A while back, I wrote about my use of electronic cigarettes as a way to avoid tobacco products.
Since then, the phenomenon known as “vaping” has taken off. It’s especially popular in the security industry I work in. There’s some symbolism in that, as I’ll explain shortly. But first, a self-assessment.
E-cigs have gotten me over smoking. True, vaping looks like smoking, and even feels like it to an extent. But I’m using nicotine-free water vapor and have absolutely no interest in returning to the old-fashioned cigarettes. I now detest the smell of real cigarette smoke and how it hangs in the air like a bad dream. I don’t miss getting ashes all over my clothes, either.
I like how the vapor vanishes almost immediately after the exhale and how it makes no mess. My breathing is also ten times better since nixing the cigarettes. (OK, that last one isn’t a scientific measure, but you get the idea.)
I admit that I’m also using vapor to satisfy the need to have something in my hand and in my mouth. I’ve done far worse, though. I can live with this.
There is something else I enjoy about vaping: the creativity it brings out in my security peers.
Which brings me to the symbolism I mentioned earlier.
Hackers are thought of as people who break things, and that’s partly true. The good guys break things to uncover weaknesses in technology that can then be fixed. That work is potentially lifesaving, if you look at the late Barnaby Jack’s focus on finding and fixing security holes in medical devices.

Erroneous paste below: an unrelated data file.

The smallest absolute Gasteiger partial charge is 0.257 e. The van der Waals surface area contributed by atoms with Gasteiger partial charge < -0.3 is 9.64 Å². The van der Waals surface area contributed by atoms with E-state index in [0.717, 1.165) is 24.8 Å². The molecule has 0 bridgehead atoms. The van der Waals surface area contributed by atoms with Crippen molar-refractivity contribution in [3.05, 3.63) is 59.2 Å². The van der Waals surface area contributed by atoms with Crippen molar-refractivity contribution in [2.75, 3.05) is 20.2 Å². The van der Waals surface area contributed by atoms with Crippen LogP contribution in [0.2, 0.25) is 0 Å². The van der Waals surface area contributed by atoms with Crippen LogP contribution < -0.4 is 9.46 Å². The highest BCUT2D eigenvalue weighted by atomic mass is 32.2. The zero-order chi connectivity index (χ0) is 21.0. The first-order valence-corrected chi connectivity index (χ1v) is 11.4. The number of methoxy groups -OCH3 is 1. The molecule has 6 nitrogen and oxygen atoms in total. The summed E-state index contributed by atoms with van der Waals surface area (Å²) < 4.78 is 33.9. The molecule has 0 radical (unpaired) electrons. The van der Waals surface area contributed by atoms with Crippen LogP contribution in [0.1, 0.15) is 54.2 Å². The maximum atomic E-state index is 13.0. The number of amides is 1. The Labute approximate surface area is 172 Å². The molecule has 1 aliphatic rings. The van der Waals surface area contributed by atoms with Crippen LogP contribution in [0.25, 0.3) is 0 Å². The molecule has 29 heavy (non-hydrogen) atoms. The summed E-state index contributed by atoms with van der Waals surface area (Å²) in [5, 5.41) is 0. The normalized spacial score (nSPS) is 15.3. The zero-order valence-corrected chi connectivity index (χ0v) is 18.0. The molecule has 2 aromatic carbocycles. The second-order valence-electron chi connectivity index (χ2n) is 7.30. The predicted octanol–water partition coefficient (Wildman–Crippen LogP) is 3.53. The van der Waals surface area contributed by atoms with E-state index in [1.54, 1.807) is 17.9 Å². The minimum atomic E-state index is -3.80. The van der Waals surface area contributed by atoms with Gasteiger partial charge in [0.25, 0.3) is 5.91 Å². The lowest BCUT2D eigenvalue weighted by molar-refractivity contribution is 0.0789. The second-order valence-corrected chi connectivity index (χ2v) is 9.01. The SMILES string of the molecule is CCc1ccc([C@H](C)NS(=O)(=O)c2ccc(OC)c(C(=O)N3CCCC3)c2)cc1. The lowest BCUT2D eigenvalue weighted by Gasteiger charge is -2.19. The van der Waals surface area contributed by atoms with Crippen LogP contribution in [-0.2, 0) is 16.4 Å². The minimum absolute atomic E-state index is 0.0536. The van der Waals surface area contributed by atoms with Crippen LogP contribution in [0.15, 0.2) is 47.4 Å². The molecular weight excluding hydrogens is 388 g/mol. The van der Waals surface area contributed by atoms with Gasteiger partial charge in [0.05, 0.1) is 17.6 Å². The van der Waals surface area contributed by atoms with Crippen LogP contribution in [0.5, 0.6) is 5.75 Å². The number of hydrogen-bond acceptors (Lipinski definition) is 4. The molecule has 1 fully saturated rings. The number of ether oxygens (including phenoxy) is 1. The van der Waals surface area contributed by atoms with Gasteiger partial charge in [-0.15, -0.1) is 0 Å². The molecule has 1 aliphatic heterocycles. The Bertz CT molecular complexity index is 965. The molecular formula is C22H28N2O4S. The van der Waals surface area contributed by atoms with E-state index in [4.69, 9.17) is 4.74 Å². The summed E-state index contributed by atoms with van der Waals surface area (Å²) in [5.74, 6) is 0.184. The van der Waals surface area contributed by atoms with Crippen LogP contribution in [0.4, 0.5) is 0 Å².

But the thing that gets lost is that hackers are also master builders. In the process of breaking things, they help build stronger technology. And, in the case of some friends, they love to build devices that dispense vapor. Hell, there’s even a Facebook group dedicated to the craft.
There, folks show off the different liquid flavors they’re trying the same way foodies take pictures of all their meals. They also show off the myriad vaping devices they’ve concocted, many of which look like lightsabers. The pieces that are assembled into a pipe are like the paints an artist puts on canvas.
Some of us get carried away. Take my friend Boris, who started collecting and concocting devices some time ago and can’t stop. Look at the guy’s bathroom:
While some like to build their own, there are also folks who just like to collect different pipes the way kids collect baseball cards. Martin Bos has an impressive collection:
While the creativity that Boris and Martin demonstrate tickles me, I’ve mostly used the e-cigs you can find in most gas stations. I only recently upgraded to an eGo pipe, which so far has great battery life.
I don’t plan to maintain a vaping habit forever. But compared to some of my past habits, which caused plenty of physical and mental destruction, this is good clean fun.